Less understood is whether people, especially children, are at risk for other health effects, including cancer, from exposure to low-level cellphone radiation over many years — potentially decades.
When cellphones hit the market in the 1980s, authorities focused on setting an exposure limit to address only the heating risks of cellphones. Scientists found that animals showed adverse effects when exposed to enough radiofrequency radiation to raise their body temperature by 1 degree Celsius. Authorities used this finding to help calculate a safety limit for humans, building in a 50-fold safety factor.
The final rule, adopted by the FCC in 1996, stated that cellphone users cannot potentially absorb more than 1.6 watts per kilogram averaged over one gram of tissue. To demonstrate compliance, phone makers were told to conduct two tests: when the devices were held against the head and when held up to an inch from the body.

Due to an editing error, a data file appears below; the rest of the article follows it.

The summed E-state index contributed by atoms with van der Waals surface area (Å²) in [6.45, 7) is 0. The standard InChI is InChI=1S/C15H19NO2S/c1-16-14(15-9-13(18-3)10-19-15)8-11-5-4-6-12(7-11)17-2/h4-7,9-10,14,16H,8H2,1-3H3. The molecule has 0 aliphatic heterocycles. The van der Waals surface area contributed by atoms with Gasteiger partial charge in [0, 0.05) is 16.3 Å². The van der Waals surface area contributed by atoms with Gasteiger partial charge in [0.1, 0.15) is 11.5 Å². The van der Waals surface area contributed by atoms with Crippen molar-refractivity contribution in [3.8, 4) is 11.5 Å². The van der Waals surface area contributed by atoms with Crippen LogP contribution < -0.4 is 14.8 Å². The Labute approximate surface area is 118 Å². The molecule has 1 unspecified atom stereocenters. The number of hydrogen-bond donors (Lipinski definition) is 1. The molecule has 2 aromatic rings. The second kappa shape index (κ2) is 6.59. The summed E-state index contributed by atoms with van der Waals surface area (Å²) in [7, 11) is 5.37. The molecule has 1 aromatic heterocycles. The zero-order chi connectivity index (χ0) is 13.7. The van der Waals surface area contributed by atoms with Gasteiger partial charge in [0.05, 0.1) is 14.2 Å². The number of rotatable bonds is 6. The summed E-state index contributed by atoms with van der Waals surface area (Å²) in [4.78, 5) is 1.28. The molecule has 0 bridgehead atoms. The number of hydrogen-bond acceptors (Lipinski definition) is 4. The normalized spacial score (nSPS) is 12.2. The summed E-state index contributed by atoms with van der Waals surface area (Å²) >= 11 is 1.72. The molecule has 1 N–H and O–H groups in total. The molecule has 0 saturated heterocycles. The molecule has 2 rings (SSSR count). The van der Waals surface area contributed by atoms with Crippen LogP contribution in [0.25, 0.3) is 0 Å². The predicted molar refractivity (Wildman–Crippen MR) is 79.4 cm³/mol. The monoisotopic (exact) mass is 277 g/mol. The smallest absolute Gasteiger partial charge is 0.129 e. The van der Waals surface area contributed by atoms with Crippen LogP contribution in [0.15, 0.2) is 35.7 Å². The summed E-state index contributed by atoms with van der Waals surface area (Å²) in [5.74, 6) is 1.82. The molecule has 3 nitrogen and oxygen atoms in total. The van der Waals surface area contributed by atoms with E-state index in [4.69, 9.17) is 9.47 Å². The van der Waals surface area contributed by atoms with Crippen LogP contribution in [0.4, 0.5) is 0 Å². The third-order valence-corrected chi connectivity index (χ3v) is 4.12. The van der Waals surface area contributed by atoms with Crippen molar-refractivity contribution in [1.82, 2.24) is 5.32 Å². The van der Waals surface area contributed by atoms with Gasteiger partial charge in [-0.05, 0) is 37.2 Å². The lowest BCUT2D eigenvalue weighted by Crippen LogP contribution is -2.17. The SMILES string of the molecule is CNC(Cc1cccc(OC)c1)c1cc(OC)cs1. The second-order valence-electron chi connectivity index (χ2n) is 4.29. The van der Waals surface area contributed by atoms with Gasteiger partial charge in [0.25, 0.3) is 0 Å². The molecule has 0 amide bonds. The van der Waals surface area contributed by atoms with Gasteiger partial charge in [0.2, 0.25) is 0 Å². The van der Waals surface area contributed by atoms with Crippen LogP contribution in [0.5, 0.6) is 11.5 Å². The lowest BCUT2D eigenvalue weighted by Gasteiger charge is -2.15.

These testing methods didn’t address the anatomy of children and that of other vulnerable populations, such as pregnant women, said Joel Moskowitz, a cellphone expert at the University of California at Berkeley.
“It was like one-size-fits-all.” Plus, he said, “I don’t think anyone anticipated the smartphone and how it would become so integral to our lives.”
The devices became ubiquitous and were increasingly slipped into pockets rather than carried on belt clips. The number of scientific studies related to cellphone radiofrequency radiation soared.
Last fall, in one of the largest studies to date, the National Toxicology Program, a research group within the U.S. Department of Health and Human Services, found that high exposure to the kind of radiofrequency radiation used by cellphones was associated with “clear evidence” of cancerous heart tumors in male rats.
The U.S. Food and Drug Administration, which shares regulatory responsibilities for cellphones with the FCC, responded to the study by assuring the public there was no danger to humans at “exposures at or under” safety limits. But the Tribune’s testing, disputed by manufacturers, found results from some cellphones over the exposure standard, particularly when tested close to the body.